A new way to sparkle

GIA and IBM team up to revolutionize the diamond industry
by Leah Valentine
5-minute read

The Gemological Institute of America (GIA) introduced the first high-quality jeweler’s loupe in the 1930s. Small enough to be held in one hand, the loupe magnifies stones 10x, allowing jewelers and gemologists to inspect them for color and clarity. The loupe revolutionized gemology, and it is still widely used today.

A spirit of discovery and innovation continues to drive GIA, so it’s no surprise that the organization embraced the idea of artificial intelligence (AI) as an ideal way to optimize the diamond grading process. Pritesh Patel, Chief Operating Officer at GIA, explains: “We’ve brought a lot of different instruments into this industry over the years, and we solved the problems of cut, carat weight and color a long time ago. Clarity was the last frontier, and AI was the key to conquering it.”

Diamonds analyzed by GIA per year

4

million

Stones expected to be analyzed using the AI-based solution

70% - 80%

of all diamonds

With that in mind, Patel approached IBM Research® with a vision: with the right skills and technology, Patel believed it was possible to harness the power of AI on the cloud to grade the clarity of diamonds.

IBM Research agreed, and the two organizations began developing a strategic partnership: GIA provides the specialized imagery along with data from tens of millions of diamonds examined by its diamond experts; IBM provides the AI capabilities and the computing power. The result of that partnership is GIA’s cloud-based AI approach to diamond grading.

We’ve brought a lot of different instruments into this industry over the years, and we solved the problem of automating cut, carat weight and color a long time ago. Clarity was the last frontier, and AI was the key to conquering it.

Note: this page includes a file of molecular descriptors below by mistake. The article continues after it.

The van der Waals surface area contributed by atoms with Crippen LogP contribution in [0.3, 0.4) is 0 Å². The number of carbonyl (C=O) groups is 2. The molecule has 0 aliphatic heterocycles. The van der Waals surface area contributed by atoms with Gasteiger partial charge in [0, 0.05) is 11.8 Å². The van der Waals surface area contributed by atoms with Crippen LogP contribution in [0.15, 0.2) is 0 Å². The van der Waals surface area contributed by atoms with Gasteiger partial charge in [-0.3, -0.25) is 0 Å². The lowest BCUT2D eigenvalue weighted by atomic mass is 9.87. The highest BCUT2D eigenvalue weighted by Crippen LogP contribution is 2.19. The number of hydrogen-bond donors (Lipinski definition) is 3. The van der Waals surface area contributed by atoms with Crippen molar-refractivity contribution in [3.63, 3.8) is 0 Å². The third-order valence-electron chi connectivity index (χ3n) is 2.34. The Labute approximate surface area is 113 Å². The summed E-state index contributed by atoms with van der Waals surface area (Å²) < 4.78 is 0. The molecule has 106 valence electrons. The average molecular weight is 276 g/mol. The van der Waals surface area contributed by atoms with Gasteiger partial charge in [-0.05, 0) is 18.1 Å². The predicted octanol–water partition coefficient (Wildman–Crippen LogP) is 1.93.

Pritesh Patel
Chief Operating Officer, Gemological Institute of America
GIA modern diamond loupe

Rethinking the process

Evaluating the clarity of a diamond is a complex process. Using a loupe, a microscope or an image, gemologists meticulously examine each diamond for inclusions – tiny characteristics trapped in the stone’s structure. Inclusions can be miniscule internal spots or cracks penetrating into the stone from the surface.

Flawless diamonds – those without any inclusions – are exceedingly rare. Less than half a percent of all diamonds graded by GIA in the world fall into this category. The vast majority of diamonds have one or more inclusions that, taken together, make each stone unique.

After IBM Research developed a successful proof of concept (POC) showing that AI can indeed help automate the diamond grading process, the IBM Global Cloud Acceleration Team (GCAT) stepped in and shepherded the project along to the next stage. The GCAT team partnered with the GIA Engineering DevOps team to guide the solution from the POC into a production-ready environment with separate development, testing, production and disaster recovery clusters.

Original GIA diamond loupe
Side-by-side images of a diamond and the AI rendering of the same diamond

Today, the solution is well into its testing phase and on the way to full production. GIA labs upload specialized images of each diamond to an IBM Cloudant® database housed on the IBM Cloud®. The system’s middleware layer is made of an IBM Cloud Kubernetes Services cluster. Says Patel, “we decided to use IBM Kubernetes Services because it gives us the flexibility and the computing powers to process a very high volume of data.”

GIA’s cluster is composed of three NVIDIA K80 GPUs, each of which has one shared virtual node and one bare metal node in a serverless architecture. NVIDIA GPUs are uniquely suited to GIA’s needs because of their ability to process high-resolution imagery quickly, helping speed up the entire process. They can also reduce the time required to validate AI algorithms.

The new solution analyzes each diamond using two custom algorithmic models. The autoplot AI model creates a visual representation of the diamond’s inclusions, and the grading model assesses the diamond’s overall grade. This information is then sent to GIA’s gemologists on an iPad application, where they can evaluate the autoplot and, if necessary, make changes. Those changes are then fed back into the system to re-evaluate the grade and can be used to retrain the AI model to improve accuracy.

Protecting the process